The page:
Juvenile crime deals with cases involving minors under the age of 18 years old. The juvenile justice system was created and implemented in the United States in 1899. The argument for creating the system was that minors have a difference in ability to make decisions, understanding consequences, and comprehending the act of committing a crime.
Because of their age, there is thought to be a greater chance of influencing their criminal patterns. There is also a concern for juvenile safety if they were to be imprisoned in the same facilities as criminal adults. Studies have shown that younger criminals are at greater risk of prison violence and even suicide. The juvenile system exists to avoid these potential dangers.
Our team of experts put together a list of facts and questions about the juvenile justice system to help better educate you on how the juvenile system operates.
- Understanding Juvenile Delinquency.
- Definition: any person under the age of eighteen (18) breaking the law.
- What type of crimes do juveniles typically commit?
- Juveniles commit many of the same types of offenses as adults, but are most frequently arrested for property crimes, fighting, and minor drug offenses.
- What is the Juvenile Justice and Delinquency Prevention Act?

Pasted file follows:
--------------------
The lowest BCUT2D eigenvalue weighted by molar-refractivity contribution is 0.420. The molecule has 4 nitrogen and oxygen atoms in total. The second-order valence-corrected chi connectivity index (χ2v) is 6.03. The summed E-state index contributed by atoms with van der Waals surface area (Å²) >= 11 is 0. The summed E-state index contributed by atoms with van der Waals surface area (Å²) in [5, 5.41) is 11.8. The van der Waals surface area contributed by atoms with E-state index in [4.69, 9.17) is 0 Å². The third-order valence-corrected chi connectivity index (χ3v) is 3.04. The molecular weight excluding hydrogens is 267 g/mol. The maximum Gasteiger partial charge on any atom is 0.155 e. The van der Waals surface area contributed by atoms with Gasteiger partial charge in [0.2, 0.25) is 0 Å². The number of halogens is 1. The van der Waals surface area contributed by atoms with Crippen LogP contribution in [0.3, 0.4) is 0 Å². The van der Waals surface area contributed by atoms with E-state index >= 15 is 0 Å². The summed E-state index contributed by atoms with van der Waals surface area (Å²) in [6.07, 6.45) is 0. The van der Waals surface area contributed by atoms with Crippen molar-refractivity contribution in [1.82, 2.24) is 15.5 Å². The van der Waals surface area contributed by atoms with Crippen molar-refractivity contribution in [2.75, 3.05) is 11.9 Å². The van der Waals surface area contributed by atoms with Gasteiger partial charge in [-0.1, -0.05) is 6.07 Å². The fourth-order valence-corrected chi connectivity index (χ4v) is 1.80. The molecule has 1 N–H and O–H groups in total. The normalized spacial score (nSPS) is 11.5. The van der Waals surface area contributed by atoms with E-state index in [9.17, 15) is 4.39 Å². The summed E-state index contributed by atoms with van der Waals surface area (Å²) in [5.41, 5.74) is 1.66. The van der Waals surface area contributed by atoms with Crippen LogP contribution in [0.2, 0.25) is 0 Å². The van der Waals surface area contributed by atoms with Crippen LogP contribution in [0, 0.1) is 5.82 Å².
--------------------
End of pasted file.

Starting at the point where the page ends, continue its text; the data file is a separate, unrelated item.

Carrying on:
- This act was implemented to help raise money for community-based prevention programs. The hope was to reduce the number of youth in the prison system. Other programs, such as Runaway Youth Program and Office of Juvenile Justice and Delinquency Prevention were later developed because of this act.
- What are some common risk factors that later lead youth to violent crime?
- Being exposed to porn or sexual-violence, drug use, lack of education, lack of family structure and role models at a young age may lead to violent crime.
- What age is an individual considered “juvenile”?
- Anyone 17 or under, but this can vary by state. Depending on the offense, minors can be tried and charged as an adult. Many states, including Florida, have youthful offender statutes that can allow a Defendant who is young (but technically not a juvenile) to face lower penalties that they might otherwise.
- What’s the difference between being tried as a juvenile versus an adult?
- Juvenile cases are much more focused on rehabilitation than on punishment. Many juvenile cases result in supervision as opposed to incarceration.
- Who pays a minor’s court fines?
- Parents are held responsible for any fines charged to the youth as a form of punishment. Although, youth may be required to work to pay their debt.
Contact Our Expert Juvenile Lawyer
No matter what the offense is, it’s always recommended to contact an experienced lawyer to discuss options and possible charges. If you have further questions not answered above, or a case you’d like to discuss, contact our team at (904)-355-6777. Or, read more information about juvenile crime on our website.